Universe studies to be more accurate

Tuesday, July 10, 2012 - 07:00 in Astronomy & Space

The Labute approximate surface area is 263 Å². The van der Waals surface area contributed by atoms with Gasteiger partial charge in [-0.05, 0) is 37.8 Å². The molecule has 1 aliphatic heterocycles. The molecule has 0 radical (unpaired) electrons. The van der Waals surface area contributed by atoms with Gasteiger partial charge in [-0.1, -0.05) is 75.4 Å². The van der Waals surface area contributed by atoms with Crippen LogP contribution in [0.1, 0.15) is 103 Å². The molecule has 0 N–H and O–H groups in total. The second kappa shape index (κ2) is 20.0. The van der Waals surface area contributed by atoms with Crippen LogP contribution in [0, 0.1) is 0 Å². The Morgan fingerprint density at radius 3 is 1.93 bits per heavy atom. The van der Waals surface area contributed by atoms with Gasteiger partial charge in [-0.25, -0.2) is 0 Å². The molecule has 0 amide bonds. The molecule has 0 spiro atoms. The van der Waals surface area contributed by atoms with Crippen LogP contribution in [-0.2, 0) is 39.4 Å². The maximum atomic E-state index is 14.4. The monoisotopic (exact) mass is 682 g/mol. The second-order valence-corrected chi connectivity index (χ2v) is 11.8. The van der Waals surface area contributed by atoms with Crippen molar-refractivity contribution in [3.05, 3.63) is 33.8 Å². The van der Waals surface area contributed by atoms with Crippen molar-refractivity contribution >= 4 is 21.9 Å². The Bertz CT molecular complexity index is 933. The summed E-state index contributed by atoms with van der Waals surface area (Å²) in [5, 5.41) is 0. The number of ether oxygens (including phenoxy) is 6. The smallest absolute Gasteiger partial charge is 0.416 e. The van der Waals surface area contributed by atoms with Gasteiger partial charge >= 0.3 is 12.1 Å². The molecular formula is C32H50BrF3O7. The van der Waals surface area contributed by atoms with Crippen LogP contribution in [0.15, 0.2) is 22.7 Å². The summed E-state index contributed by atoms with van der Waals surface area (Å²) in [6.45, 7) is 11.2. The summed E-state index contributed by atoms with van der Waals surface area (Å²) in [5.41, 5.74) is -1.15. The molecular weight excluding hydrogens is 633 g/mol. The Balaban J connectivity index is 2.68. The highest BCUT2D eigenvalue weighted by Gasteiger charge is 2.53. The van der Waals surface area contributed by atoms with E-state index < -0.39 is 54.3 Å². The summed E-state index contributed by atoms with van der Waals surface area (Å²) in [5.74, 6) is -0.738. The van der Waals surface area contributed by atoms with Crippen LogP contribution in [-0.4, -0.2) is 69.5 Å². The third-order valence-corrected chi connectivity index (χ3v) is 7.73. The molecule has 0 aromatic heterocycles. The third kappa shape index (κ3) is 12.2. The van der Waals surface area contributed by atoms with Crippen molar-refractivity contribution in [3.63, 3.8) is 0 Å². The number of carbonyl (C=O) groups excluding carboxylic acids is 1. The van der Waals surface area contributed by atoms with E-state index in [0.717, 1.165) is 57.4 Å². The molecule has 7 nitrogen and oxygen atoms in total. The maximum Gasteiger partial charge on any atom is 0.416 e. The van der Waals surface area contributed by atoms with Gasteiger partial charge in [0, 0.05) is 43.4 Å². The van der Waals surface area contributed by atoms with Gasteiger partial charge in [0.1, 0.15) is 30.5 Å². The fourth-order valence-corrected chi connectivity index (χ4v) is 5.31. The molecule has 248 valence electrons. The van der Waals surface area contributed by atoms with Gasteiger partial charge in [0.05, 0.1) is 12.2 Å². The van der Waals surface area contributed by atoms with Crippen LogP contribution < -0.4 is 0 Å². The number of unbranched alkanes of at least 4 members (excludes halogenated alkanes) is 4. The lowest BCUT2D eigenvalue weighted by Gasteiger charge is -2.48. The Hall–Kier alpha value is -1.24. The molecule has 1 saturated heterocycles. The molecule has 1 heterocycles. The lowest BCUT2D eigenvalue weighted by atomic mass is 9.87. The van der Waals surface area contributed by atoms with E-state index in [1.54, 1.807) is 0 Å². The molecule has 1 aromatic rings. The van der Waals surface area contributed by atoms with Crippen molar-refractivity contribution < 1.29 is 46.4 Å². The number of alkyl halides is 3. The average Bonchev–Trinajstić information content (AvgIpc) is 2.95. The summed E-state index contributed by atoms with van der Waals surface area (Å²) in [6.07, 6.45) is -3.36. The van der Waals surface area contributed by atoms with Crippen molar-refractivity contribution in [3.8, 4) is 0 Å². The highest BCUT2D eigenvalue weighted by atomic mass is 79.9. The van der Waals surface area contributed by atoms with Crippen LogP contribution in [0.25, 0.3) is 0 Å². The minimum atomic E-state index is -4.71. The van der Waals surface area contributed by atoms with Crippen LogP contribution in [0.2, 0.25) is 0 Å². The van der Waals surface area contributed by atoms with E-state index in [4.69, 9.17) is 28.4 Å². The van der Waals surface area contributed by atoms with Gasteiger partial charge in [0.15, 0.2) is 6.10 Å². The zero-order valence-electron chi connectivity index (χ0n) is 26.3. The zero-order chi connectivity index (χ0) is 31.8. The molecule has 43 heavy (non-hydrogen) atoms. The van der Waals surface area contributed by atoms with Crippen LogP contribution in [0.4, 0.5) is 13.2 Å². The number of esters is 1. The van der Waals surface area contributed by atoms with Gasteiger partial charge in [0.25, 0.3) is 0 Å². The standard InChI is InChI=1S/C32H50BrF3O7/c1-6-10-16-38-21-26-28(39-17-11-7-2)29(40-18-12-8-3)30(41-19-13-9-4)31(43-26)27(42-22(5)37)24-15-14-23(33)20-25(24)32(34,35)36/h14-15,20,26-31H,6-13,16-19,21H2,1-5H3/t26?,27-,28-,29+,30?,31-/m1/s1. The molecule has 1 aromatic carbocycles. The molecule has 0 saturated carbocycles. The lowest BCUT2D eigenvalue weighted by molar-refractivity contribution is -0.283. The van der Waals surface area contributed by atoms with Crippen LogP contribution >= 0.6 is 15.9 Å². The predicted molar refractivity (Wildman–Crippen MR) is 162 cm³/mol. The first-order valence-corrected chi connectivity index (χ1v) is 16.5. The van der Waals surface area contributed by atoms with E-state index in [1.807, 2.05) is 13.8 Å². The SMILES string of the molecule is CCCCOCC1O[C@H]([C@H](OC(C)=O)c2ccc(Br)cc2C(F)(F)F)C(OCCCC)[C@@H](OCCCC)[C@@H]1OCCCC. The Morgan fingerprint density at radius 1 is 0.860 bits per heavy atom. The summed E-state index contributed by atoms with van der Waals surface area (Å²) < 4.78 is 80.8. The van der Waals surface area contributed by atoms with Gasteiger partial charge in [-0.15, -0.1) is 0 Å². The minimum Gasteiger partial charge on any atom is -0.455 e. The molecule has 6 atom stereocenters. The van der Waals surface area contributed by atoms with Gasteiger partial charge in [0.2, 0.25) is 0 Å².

Dwarf galaxy UGC 5497, which is infused with newly formed clusters of stars. The bright, blue stars give the galaxy an overall bluish appearance that lasts for several million years until these fast-burning stars explode as supernovae. Like historical villages, dwarf galaxies offer researchers a view into how the universe used to look. Image: ESA/NASA The mysteries of the evolution of the universe since the Big Bang are one step closer to being solved, thanks to research from The Australian National University.Astrophysics PhD candidate Mr David Nicholls from the Research School of Astronomy and Astrophysics, part of the ANU College of Physical and Mathematical Sciences, used the ANU 2.3 metre telescope at the Siding Spring Observatory to study distant dwarf galaxies. The galaxies are regarded as ideal ‘laboratories’ for finding out how the Universe has evolved since the Big Bang.“At the beginning of the Universe, the only elements around were hydrogen...

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